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What the FERC is Going On?
February 5, 2002
by Richard Prasad

The official line from the Bush administration is that Ken Lay and Enron received no special treatment from the White House, that executives from Enron repeatedly called the White House and received the cold shoulder from the fine, upstanding cabinet members of the Bush team.

But as more information leaks out about the meeting between Ken Lay and Vice President Cheney, the more evidence there is that Lay did indeed get preferential treatment from Cheney and the Bush administration.

According to Common Cause, a non-partisan, non-profit group who tracks campaign contributions, Enron gave almost $2 million in the 1999-2000 election cycle. 70% of that money went to Republicans. What did they get in return from the Bush administration? Plenty.

The San Francisco Chronicle published a story recently which said the following, Ken Lay gave a memo to Clay Johnson, President Bush's personnel director. The names of 8 members of FERC, (The Federal Energy Regulatory Commission) were suggested by Lay. Of they 8 names Lay suggested, two were appointed by Bush and Cheney, including Pat Wood, now the chairman of FERC.

It seems incredible that a government commission, which is supposed to be free of the influence of private enterprise, can be manipulated in such a blatantly heavy-handed way. The new commissioner of the commission regulating energy prices now had Ken Lay and Dick Cheney to thank for his job.

The new PBS show "Now With Bill Moyers" goes even further. Moyers' show suggests that Lay had a hand in ousting outgoing FERC Chairman Curtis Hebert, because Hebert didn't agree with Lay on the construction of a national energy grid, which would have benefitted Enron a great deal.

Hebert is hardly a liberal, although he was appointed to FERC by Bill Clinton in 1997. he was a Mississippi utility regulator, and a protege of no less than Trent Lott. President Bush thought highly enough of Hebert to name him Chaiman of FERC in January 2001. In the past, Hebert was criticized for being too laissez faire on energy matters, but he opposed Lay on the creation of the national energy grid, and on August 14th, Hebert was replaced by Pat Wood.

At the time, the Bush Administration claimed that Hebert was not forced out, but Moyers show seems to hint that if Hebert had played ball with Lay, Lay would have supported Hebert's continuation as chairman of FERC. Since he did not, Lay in essence said 'off with his head' and Cheney, the Bush administration's hatchet man, told Hebert he was history.

Not only did Hebert oppose the creation of a national eneregy grid, he finally imposed price caps on energy for the Western states in May 2001. Lay was bitterly opposed to price caps on energy as he made clear in the memo to Cheney. So by getting Hebert removed, Lay was doing no less than dictating energy policy to Dick Cheney and the White House. No influence??? Balderdash!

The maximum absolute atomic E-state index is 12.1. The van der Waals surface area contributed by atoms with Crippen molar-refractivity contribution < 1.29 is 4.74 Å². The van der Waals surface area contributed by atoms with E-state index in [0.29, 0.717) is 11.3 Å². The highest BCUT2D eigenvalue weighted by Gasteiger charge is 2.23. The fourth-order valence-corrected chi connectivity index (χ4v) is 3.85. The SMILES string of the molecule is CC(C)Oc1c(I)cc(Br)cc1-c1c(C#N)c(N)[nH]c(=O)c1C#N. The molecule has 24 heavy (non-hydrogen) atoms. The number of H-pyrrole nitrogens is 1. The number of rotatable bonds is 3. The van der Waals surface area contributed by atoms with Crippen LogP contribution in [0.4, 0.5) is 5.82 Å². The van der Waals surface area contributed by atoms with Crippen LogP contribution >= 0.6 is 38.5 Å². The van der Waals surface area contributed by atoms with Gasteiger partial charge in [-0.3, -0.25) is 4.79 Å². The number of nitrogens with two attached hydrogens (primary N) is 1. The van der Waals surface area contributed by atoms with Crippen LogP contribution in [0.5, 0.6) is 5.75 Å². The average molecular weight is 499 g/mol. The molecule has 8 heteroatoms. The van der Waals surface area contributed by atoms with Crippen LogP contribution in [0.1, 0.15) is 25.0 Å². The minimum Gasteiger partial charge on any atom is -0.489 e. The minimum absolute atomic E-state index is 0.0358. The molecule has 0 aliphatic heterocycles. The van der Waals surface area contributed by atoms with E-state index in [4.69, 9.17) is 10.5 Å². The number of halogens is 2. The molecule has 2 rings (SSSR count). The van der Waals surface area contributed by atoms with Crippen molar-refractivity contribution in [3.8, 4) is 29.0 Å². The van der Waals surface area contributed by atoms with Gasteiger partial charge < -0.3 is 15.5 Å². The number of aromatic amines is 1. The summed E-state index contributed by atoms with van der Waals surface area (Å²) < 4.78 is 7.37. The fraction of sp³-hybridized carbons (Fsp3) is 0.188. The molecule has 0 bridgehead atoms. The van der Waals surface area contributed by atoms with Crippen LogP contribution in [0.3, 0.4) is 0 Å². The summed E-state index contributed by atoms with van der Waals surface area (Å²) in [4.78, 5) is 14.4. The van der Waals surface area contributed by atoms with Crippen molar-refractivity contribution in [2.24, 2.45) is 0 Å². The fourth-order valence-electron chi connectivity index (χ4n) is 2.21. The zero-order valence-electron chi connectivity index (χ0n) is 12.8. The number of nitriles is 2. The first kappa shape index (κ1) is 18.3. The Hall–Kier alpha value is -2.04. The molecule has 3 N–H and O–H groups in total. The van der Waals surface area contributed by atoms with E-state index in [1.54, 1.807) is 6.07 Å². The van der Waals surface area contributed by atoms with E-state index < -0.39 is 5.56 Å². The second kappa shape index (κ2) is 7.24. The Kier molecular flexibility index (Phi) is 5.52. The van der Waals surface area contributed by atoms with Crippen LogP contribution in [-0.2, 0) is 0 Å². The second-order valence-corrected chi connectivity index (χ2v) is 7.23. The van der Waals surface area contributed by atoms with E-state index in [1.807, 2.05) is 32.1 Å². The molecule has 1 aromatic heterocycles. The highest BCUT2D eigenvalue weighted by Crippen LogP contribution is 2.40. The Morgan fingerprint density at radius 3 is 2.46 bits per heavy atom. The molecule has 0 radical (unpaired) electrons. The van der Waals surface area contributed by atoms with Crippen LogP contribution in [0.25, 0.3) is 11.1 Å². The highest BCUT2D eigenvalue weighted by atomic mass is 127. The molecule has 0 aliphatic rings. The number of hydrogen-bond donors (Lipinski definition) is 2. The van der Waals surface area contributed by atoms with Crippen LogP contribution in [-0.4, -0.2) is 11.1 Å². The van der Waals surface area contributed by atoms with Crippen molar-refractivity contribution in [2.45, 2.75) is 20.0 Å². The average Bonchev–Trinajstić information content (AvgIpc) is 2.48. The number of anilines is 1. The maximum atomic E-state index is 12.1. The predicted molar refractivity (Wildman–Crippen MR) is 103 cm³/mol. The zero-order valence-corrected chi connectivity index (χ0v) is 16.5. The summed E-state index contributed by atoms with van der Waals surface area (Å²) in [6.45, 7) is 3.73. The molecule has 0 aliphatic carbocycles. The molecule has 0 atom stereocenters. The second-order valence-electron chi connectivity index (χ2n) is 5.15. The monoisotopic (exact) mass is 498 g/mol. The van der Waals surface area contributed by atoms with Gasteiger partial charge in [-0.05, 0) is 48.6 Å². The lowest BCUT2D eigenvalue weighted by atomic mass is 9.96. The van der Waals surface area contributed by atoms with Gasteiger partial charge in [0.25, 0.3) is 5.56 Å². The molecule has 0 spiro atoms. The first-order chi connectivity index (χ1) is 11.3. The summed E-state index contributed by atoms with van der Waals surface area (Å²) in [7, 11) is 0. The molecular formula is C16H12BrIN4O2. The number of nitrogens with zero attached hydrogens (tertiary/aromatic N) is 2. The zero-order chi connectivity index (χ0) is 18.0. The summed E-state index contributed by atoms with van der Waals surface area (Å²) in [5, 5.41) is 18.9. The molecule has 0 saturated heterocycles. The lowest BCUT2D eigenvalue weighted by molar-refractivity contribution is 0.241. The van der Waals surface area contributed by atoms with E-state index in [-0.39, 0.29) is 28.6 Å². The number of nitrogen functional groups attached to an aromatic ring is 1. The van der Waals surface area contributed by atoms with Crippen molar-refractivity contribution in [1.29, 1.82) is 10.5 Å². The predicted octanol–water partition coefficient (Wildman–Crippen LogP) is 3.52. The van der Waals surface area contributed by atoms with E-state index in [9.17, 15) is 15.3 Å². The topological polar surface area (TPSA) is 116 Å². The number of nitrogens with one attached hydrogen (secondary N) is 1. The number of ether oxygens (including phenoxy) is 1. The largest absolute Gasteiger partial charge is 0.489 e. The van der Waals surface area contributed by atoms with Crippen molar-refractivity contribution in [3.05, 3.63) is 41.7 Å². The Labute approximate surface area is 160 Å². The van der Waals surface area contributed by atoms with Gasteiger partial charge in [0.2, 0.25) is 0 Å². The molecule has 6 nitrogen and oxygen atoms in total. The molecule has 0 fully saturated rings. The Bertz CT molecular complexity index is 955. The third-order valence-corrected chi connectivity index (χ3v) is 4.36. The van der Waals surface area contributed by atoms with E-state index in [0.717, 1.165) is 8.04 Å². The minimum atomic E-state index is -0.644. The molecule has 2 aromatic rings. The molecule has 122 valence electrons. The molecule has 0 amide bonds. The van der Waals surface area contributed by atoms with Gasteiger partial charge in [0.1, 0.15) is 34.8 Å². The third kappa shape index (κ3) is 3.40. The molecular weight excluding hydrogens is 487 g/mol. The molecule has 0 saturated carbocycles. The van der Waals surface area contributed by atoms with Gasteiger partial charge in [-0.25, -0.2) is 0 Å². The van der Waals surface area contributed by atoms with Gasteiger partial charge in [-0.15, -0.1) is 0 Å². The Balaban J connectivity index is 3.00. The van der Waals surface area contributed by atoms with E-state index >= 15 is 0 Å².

Let's put this in context shall we? During the whole time this immense power struggle was going on California was suffering though rolling blackouts. Governor Gray Davis of California tried to meet with Cheney's energy commission during the rolling blackouts, but according to the San Francisco Chronicle, "was never invited to the meetings." Similar complaints of lack of access to Cheney's energy ommission... sorry.. commission meetings were voiced by California senator Diane Feinstein.

I suppose if Feinstein and Davis had given campaign contributions to Bush, they might have gotten access and quite a bit more.

Fast forward from last April to January 30th 2002, the GAO announced a plan to sue Vice President Cheney over the notes from those private energy commission meetings. Cheney responded by saying that releasing the minutes to those meetings would have a chilling effect on how the President conducts policy. Cheney asserted he's standing on principle to protect future Presidents. Apparently, from the leaks that have already come from the Lay/Cheney meeting, all Cheney looks like he's seeking to protect is his reputation, and that of George W. Bush.

And now comes news that Enron CEO Ken Lay won't testify to Congress. Is anyone surprised by this development? Senator Feinstien, for one, had stated that she was going to ask Lay about his memo to Cheney. Now, the Senate has had to subpoena Lay in order to try to get the answers.

The Bush Administration would like all of us to believe that the events of last April are all a series of coincidences. The huge campaign contributions to Bush, the invitation of Lay to meet with Cheney to discuss energy policy, the memo given to Cheney by Lay through an intermediary. The contents of the memo, not only asking for significant policy changes, but also asking to replace sitting members of FERC. The 'resignation' of conservative FERC chairman Curtis Hebert, because of policy disagreements with Ken Lay. The refusal of Vice President Cheney to release the notes of that meeting with Lay and finally the refusal of Ken Lay to testify before Congress.

Put all these 'coincidences' together and they paint a picture of Ken Lay buying influence from the Bush administration and not only setting energy policy, but deciding who gets to sit on the commission who regulates energy prices. Simply put, quid pro quo.

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